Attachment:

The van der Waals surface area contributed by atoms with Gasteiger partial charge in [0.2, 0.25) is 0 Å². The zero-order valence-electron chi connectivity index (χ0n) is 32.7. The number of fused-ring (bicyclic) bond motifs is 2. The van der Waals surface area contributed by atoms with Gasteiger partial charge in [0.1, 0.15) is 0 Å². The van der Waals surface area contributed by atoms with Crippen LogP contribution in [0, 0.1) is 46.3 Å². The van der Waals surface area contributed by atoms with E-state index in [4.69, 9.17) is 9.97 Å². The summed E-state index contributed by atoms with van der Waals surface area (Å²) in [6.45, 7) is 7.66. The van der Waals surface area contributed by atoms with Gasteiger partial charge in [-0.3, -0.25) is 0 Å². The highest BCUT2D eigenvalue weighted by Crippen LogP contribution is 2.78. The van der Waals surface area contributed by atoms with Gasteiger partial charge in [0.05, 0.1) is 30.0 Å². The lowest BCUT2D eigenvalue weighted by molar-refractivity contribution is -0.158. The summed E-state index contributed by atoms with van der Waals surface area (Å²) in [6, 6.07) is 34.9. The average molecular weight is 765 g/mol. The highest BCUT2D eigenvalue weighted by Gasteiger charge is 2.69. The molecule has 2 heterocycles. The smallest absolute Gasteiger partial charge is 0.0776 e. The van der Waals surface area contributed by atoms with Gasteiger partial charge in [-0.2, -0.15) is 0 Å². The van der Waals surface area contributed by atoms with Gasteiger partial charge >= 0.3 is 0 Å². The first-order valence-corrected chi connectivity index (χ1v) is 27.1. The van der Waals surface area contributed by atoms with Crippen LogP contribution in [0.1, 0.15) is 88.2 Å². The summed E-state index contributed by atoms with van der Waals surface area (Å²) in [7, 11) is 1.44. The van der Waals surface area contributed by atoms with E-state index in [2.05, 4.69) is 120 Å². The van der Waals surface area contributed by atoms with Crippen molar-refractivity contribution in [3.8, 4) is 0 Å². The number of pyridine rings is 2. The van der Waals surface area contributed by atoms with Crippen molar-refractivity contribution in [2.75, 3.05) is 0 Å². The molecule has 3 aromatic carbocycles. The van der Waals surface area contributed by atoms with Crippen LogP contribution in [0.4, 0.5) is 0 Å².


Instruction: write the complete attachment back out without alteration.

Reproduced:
The van der Waals surface area contributed by atoms with Gasteiger partial charge in [0.2, 0.25) is 0 Å². The zero-order valence-electron chi connectivity index (χ0n) is 32.7. The number of fused-ring (bicyclic) bond motifs is 2. The van der Waals surface area contributed by atoms with Gasteiger partial charge in [0.1, 0.15) is 0 Å². The van der Waals surface area contributed by atoms with Crippen LogP contribution in [0, 0.1) is 46.3 Å². The van der Waals surface area contributed by atoms with E-state index in [4.69, 9.17) is 9.97 Å². The summed E-state index contributed by atoms with van der Waals surface area (Å²) in [6.45, 7) is 7.66. The van der Waals surface area contributed by atoms with Gasteiger partial charge in [-0.3, -0.25) is 0 Å². The highest BCUT2D eigenvalue weighted by Crippen LogP contribution is 2.78. The van der Waals surface area contributed by atoms with Gasteiger partial charge in [0.05, 0.1) is 30.0 Å². The lowest BCUT2D eigenvalue weighted by molar-refractivity contribution is -0.158. The summed E-state index contributed by atoms with van der Waals surface area (Å²) in [6, 6.07) is 34.9. The average molecular weight is 765 g/mol. The highest BCUT2D eigenvalue weighted by Gasteiger charge is 2.69. The molecule has 2 heterocycles. The smallest absolute Gasteiger partial charge is 0.0776 e. The van der Waals surface area contributed by atoms with Gasteiger partial charge in [-0.2, -0.15) is 0 Å². The van der Waals surface area contributed by atoms with Gasteiger partial charge >= 0.3 is 0 Å². The first-order valence-corrected chi connectivity index (χ1v) is 27.1. The van der Waals surface area contributed by atoms with Crippen LogP contribution in [0.1, 0.15) is 88.2 Å². The summed E-state index contributed by atoms with van der Waals surface area (Å²) in [7, 11) is 1.44. The van der Waals surface area contributed by atoms with E-state index in [2.05, 4.69) is 120 Å². The van der Waals surface area contributed by atoms with Crippen molar-refractivity contribution in [3.8, 4) is 0 Å². The number of pyridine rings is 2. The van der Waals surface area contributed by atoms with Crippen molar-refractivity contribution in [2.75, 3.05) is 0 Å². The molecule has 3 aromatic carbocycles. The van der Waals surface area contributed by atoms with Crippen LogP contribution in [0.4, 0.5) is 0 Å².